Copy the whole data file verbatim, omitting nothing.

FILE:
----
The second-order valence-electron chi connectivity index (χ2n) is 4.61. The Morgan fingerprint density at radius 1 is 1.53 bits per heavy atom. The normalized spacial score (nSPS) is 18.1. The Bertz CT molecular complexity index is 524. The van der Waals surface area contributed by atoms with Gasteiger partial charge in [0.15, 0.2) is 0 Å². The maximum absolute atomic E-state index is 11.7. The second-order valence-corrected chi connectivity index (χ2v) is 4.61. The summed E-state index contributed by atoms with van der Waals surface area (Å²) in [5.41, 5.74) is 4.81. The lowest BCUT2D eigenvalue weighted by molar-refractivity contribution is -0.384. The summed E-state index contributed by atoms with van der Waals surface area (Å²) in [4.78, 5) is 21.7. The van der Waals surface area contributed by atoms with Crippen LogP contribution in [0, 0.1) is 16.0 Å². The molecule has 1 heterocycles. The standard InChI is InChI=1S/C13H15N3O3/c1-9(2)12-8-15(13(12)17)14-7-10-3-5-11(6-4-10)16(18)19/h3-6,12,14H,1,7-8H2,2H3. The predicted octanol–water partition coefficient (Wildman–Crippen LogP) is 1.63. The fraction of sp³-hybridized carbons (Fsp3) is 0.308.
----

The second-order valence-electron chi connectivity index (χ2n) is 4.61. The Morgan fingerprint density at radius 1 is 1.53 bits per heavy atom. The normalized spacial score (nSPS) is 18.1. The Bertz CT molecular complexity index is 524. The van der Waals surface area contributed by atoms with Gasteiger partial charge in [0.15, 0.2) is 0 Å². The maximum absolute atomic E-state index is 11.7. The second-order valence-corrected chi connectivity index (χ2v) is 4.61. The summed E-state index contributed by atoms with van der Waals surface area (Å²) in [5.41, 5.74) is 4.81. The lowest BCUT2D eigenvalue weighted by molar-refractivity contribution is -0.384. The summed E-state index contributed by atoms with van der Waals surface area (Å²) in [4.78, 5) is 21.7. The van der Waals surface area contributed by atoms with Crippen LogP contribution in [0, 0.1) is 16.0 Å². The molecule has 1 heterocycles. The standard InChI is InChI=1S/C13H15N3O3/c1-9(2)12-8-15(13(12)17)14-7-10-3-5-11(6-4-10)16(18)19/h3-6,12,14H,1,7-8H2,2H3. The predicted octanol–water partition coefficient (Wildman–Crippen LogP) is 1.63. The fraction of sp³-hybridized carbons (Fsp3) is 0.308.